Wisdom From a Miner

I met Luis Urzua today. Luis was the shift foreman of the trapped Chilean miners, and widely credited for maintaining the unity of the group through their ordeal. Several of us remarked to him that the miners had raised up consciousness of a watching world about G-d (Whom they had called the 34th miner) in their survival. His money quote:

We started praying almost immediately. At first, the men prayed separately. They came from different backgrounds and traditions. I said to them, “Why should we pray separately? Is there not only One G-d?” From then on, we prayed together.

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4 Responses

  1. Noah Katz says:

    He certainly knows the difference from the alternative – Yonah 1:5 “And the sailors were afraid, and cried every man unto his god”

  2. Dassie says:

    Like Noah Katz, I too immediately thought of Sefer Yonah upon reading this. But I recalled Yonah Hanavi’s concern that Nineveh’s teshuvah would be a kind of mekatrig on Am Yisrael.

    If the Chilean miners can do it, why can’t we?

  3. One Christian's perspective says:

    When reading “Wisdom from a Miner”, I recalled our pastor asking the entire congregation (of 900-1000) to pray now for the child of two of our members, Sunday before last. From a scratch, the child got an infection which was not responding to antibiotics. The doctors and family were very concerned. The following Sunday (yesterday) , our pastor announced that the child went home from the hospital the Monday after we prayed. Praise God.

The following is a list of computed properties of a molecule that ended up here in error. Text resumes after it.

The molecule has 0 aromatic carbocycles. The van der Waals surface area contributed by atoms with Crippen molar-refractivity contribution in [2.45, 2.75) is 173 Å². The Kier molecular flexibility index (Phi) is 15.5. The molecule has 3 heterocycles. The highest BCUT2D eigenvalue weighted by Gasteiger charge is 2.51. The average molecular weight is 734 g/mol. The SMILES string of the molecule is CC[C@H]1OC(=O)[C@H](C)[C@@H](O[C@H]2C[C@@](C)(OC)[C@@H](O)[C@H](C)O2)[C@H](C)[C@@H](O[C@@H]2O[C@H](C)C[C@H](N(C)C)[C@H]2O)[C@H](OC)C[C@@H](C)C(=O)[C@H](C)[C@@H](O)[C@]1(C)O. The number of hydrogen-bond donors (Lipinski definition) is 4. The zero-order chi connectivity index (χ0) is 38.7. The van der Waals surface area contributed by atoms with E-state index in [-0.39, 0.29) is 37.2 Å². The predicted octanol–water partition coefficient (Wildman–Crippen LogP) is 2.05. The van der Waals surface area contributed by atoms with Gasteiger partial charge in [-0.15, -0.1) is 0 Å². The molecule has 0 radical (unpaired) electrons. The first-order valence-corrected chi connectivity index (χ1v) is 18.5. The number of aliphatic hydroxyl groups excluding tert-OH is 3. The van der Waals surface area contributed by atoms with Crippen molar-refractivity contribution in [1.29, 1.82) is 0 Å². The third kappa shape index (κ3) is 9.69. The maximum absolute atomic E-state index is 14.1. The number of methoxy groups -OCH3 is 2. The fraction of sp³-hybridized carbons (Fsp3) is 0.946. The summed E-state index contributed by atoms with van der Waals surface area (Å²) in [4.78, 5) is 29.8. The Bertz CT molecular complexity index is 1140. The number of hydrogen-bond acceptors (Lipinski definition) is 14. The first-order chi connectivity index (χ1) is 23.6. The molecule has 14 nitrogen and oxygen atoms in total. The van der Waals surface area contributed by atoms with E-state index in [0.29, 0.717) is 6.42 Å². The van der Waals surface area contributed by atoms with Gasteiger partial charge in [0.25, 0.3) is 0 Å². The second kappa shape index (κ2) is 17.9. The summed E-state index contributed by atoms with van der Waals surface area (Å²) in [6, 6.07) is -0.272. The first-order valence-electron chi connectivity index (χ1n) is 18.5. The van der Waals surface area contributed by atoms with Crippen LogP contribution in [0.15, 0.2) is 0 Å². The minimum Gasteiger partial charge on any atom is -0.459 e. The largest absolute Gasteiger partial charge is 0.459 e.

From the Hebrew Bible, the passages where Abraham prays for Sodom, comes to mind. Genesis 18:16-33 we see “Abraham’s plea for Sodom” and the LORD answers: “If I find 50 righteous people in the city of Sodom, I will spare the whole place for their sake”. With every plea, the number is decreased to 45, then 40, then 30, then 20 and finally 10. “For the sake of ten, I will not destroy it.”

    OK, now, I see when Jonah, the Prophet, delivered the message to Ninevah to repent or be destroyed and they did and God did not destroy them.

    In all three examples, a person who believes God is counted as righteous but faith without deeds is “dead”. Often the most simple deed of faith is to pray.

  4. DF says:

    So noble a sentiment, so simple a sentiment, so true a sentiment.

    Makes one want to sit back and reflect upon many things . . . .

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